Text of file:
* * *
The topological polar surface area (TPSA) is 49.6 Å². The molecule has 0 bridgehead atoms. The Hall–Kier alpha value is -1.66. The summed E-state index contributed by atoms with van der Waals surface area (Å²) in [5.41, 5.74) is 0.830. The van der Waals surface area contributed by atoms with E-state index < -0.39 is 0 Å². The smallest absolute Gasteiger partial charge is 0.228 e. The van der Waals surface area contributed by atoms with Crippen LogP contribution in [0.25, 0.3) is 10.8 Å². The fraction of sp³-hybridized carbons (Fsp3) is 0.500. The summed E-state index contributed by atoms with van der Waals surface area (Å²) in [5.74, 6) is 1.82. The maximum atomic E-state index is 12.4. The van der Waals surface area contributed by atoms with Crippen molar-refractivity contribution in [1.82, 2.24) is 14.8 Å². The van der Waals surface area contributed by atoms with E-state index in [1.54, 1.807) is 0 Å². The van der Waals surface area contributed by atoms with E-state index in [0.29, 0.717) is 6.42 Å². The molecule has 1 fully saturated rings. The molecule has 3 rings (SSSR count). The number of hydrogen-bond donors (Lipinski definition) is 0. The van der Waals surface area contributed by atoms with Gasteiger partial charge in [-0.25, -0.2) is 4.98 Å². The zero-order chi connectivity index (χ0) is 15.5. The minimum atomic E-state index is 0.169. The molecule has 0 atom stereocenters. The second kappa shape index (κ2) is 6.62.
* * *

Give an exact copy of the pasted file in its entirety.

The topological polar surface area (TPSA) is 49.6 Å². The molecule has 0 bridgehead atoms. The Hall–Kier alpha value is -1.66. The summed E-state index contributed by atoms with van der Waals surface area (Å²) in [5.41, 5.74) is 0.830. The van der Waals surface area contributed by atoms with E-state index < -0.39 is 0 Å². The smallest absolute Gasteiger partial charge is 0.228 e. The van der Waals surface area contributed by atoms with Crippen LogP contribution in [0.25, 0.3) is 10.8 Å². The fraction of sp³-hybridized carbons (Fsp3) is 0.500. The summed E-state index contributed by atoms with van der Waals surface area (Å²) in [5.74, 6) is 1.82. The maximum atomic E-state index is 12.4. The van der Waals surface area contributed by atoms with Crippen molar-refractivity contribution in [1.82, 2.24) is 14.8 Å². The van der Waals surface area contributed by atoms with E-state index in [1.54, 1.807) is 0 Å². The van der Waals surface area contributed by atoms with E-state index in [0.29, 0.717) is 6.42 Å². The molecule has 1 fully saturated rings. The molecule has 3 rings (SSSR count). The number of hydrogen-bond donors (Lipinski definition) is 0. The van der Waals surface area contributed by atoms with Gasteiger partial charge in [-0.25, -0.2) is 4.98 Å². The zero-order chi connectivity index (χ0) is 15.5. The minimum atomic E-state index is 0.169. The molecule has 0 atom stereocenters. The second kappa shape index (κ2) is 6.62.